There was a subplot involving Artie and Brittany that was so boring I don’t even feel like recapping it here. Line of the night goes to Emma, who suggests to Rachel, “Maybe you should storm out.” Indeed. Although I know I’ll be back next week.
It’s difficult for me to not compare “Special Education” to last year’s “Sectionals.” In the battle between the episodes, “Sectionals” comes out ahead by a mile. But on the whole, I enjoyed “Special Education.” Though of course, it wasn’t without its flaws.
After Emma’s commentary on the glee club’s formula being oh so precise, Mr. Schue decides to switch things up for sectionals. Sam and Quinn will be leads on the ballad, Brittany and Mike Chang will showcase their dance moves, and even Santana will get a solo over Rachel. Puck ends up recruiting/bribing wrestler Lauren to be the club’s twelfth member after Kurt’s departure. Santana reveals that she slept with Finn, and the club’s camaraderie starts to break down. Tina and Artie start thinking their respective partners are cheating on them. Rachel protests her demotion from the club’s star spot. The team heads off to sectionals in the least cohesive mood they’ve ever faced. That’s all… pretty typical, actually.
Things aren’t quite the fantasy land Kurt looked forward to at Dalton Academy and with the Warblers. (They give him an actual warbler as part of some fraternity tradition. I thought it was funny.) He’s not fitting in quite like he thought, and the Warblers aren’t as accepting or proud of his uniqueness as he expected. He auditions for a solo with “Don’t Cry for Me Argentina” — which brought about a laugh out loud moment for me, Blaine’s quick headshake as Kurt begins to raise his arms a la Evita. He doesn’t get the solo, and Blaine’s advice? Try not to stand out so much, there’s a reason for those uniforms.
Oh “Glee,” the mixed messages continue!
Rachel has a heart-to-heart with Kurt before sectionals, which I actually really enjoyed. Even though Rachel’s character was all over the place this episode, I think she and Kurt would really get along like this if they weren’t competing for leads. Her instructions from the crowd for Kurt to “Smile!” were cute.
It looks like things are heading for a meltdown in the green room once again for McKinley, but Mr. Schue comes in and shouts “enough!” — something he did a lot this episode — and tells the kids to get their asses on stage and just perform already. Sam and Quinn pull Rachel’s sing-up-the-aisle trick from last season’s corresponding episode, but I enjoyed their duet on “(I’ve Had) The Time of My Life.” Sometimes I don’t understand my reactions to Glee episodes. I enjoyed Sam and Quinn? Artie and Brittany were totally adorable and hilarious? Well the latter is true. Their relationship seemed like another piece of throwaway ridiculousness, but I actually think it’s pretty sweet. Brittany and Mike tore up the dancing on “Valerie” and I adore Santana’s voice.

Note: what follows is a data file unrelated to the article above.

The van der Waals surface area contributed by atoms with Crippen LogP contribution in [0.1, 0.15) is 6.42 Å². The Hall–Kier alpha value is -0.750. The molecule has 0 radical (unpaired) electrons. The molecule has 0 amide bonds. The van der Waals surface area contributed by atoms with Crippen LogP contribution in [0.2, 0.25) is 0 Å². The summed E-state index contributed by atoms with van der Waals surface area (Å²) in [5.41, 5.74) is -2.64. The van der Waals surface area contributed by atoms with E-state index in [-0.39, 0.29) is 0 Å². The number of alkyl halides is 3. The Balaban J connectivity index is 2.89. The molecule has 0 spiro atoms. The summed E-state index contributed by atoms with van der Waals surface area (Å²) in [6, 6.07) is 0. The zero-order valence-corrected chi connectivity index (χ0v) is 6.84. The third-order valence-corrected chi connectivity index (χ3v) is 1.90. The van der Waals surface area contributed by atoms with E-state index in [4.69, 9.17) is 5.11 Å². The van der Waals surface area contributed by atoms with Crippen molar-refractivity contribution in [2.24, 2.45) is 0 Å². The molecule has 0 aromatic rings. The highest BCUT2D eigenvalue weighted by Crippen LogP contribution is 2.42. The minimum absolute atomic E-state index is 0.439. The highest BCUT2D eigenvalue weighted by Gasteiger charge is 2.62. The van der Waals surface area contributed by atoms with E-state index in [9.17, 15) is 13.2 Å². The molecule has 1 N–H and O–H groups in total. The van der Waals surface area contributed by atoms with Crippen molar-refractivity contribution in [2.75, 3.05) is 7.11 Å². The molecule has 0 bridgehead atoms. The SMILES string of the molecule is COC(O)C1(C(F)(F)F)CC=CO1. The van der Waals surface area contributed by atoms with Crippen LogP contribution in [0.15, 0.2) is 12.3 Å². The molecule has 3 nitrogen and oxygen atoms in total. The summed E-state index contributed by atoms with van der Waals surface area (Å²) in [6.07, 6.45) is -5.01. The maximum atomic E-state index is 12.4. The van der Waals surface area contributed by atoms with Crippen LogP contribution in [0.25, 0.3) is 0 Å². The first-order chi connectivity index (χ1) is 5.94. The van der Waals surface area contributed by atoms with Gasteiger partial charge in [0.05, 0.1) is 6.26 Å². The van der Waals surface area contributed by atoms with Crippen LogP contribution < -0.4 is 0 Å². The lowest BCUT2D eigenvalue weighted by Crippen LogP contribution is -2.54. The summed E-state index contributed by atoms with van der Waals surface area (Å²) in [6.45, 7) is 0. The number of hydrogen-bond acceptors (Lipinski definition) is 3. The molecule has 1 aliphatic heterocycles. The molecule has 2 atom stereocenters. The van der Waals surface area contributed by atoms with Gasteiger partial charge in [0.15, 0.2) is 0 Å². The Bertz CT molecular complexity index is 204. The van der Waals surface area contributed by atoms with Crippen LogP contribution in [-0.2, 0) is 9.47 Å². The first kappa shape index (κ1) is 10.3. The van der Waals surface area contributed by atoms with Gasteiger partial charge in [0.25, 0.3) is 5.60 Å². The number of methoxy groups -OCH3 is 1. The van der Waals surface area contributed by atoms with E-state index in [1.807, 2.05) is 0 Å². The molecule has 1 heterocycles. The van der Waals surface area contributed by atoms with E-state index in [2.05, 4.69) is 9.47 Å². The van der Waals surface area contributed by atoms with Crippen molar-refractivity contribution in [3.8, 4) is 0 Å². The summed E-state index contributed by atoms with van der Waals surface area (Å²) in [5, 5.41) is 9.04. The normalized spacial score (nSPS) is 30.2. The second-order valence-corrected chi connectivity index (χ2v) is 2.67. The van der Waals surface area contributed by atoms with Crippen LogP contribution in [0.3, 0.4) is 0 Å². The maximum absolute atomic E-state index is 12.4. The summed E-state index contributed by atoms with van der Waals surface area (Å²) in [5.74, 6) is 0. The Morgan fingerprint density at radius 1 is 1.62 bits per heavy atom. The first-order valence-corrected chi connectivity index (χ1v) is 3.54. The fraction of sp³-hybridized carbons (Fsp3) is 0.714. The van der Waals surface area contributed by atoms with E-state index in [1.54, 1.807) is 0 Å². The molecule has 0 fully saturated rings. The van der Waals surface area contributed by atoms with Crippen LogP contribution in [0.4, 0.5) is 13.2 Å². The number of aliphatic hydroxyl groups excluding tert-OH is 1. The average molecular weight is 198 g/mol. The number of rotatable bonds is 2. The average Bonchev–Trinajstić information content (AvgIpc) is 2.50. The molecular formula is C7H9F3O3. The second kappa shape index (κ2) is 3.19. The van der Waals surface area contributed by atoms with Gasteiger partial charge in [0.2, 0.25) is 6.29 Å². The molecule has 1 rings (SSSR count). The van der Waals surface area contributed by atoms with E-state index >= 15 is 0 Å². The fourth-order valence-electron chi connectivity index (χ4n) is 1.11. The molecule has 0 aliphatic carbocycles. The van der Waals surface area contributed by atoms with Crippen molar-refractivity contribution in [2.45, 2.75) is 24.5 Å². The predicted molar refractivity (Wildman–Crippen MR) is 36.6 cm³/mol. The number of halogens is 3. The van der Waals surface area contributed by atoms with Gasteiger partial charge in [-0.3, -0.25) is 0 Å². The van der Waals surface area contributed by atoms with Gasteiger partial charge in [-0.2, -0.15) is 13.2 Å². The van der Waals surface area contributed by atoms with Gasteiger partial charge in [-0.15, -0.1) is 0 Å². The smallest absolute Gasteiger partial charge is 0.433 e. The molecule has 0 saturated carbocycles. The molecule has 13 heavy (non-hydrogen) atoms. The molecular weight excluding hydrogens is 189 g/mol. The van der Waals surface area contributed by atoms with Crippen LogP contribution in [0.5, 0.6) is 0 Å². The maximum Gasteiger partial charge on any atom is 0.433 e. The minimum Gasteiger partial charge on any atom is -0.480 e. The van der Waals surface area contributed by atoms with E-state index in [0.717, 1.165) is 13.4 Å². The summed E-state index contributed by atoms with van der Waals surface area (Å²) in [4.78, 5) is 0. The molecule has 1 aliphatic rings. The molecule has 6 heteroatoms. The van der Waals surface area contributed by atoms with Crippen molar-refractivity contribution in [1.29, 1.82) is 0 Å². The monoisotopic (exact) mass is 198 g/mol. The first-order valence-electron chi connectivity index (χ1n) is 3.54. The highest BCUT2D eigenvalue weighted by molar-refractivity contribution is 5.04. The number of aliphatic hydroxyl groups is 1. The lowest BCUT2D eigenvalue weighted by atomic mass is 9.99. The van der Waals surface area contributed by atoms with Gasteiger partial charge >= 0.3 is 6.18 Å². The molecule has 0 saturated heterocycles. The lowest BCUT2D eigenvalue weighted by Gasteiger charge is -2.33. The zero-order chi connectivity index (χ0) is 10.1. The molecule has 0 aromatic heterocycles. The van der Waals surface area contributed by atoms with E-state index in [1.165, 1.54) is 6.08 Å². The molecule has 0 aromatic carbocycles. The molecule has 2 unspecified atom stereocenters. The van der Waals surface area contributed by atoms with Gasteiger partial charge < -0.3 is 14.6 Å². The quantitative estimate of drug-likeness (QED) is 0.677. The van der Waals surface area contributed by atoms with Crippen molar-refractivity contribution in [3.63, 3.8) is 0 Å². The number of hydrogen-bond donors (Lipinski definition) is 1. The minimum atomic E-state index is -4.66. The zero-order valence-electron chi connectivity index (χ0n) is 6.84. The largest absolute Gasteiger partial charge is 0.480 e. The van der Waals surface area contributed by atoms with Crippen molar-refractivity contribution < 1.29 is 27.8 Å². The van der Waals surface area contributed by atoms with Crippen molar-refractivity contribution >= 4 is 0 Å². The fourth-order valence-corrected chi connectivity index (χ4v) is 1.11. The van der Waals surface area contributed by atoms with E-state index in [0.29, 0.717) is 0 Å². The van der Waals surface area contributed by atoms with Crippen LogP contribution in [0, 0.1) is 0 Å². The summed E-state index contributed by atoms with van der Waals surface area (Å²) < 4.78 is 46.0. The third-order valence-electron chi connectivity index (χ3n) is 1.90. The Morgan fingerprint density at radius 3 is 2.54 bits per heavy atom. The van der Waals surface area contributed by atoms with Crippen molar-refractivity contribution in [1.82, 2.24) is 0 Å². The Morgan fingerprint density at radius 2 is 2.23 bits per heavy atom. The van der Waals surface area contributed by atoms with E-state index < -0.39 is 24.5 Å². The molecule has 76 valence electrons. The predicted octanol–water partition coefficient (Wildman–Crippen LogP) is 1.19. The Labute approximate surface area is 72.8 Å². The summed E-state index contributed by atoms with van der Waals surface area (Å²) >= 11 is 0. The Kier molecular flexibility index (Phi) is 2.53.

This episode lacked the tension of last year’s “Sectionals,” and the song selection was more enjoyable last year. “Don’t Rain on My Parade” is one of my favorites that the show has done. Anyway, we knew the glee club had to make it through (otherwise where could this season go), but as it happens they tie with the Warblers, so both teams head to regionals. Whoo.
Then come the reveals. “I have to tell you about my weekend,” says Emma to Will. “Carl took me to Vegas.” *displays wedding ring*
Rachel tells Finn that she made out with Puck while they were fighting. Finn is understandably upset. Not only did she cheat on him, just as Quinn did, but with the same guy! He breaks up with her. Rachel has no conception of the fact that her making out with Puck does not “cancel out” Finn sleeping with Santana (because THEY WERE NOT TOGETHER WHEN THAT HAPPENED). “You said you would never break up with me!” Rachel nearly sobs. Yeah, well, that’s what happens when you cheat on someone. Also, this is totally out of character for Rachel.
We get one final musical number, but it was pretty pointless. Also, the glee kids are unhealthily interested in Mr. Schue’s love life. Upon reflection at the end of writing this recap, this episode was nearly as formulaic as any other, but I still enjoyed it. Brittany got some one-liners, Santana was kind of bitchy, Emma was out of her depth when it came to being a counselor, Kurt is dealing with a lot of issues, Rachel needs to be a star, Puck decides to zero-in on being Jewish, etc etc. Somehow, it all worked. This time.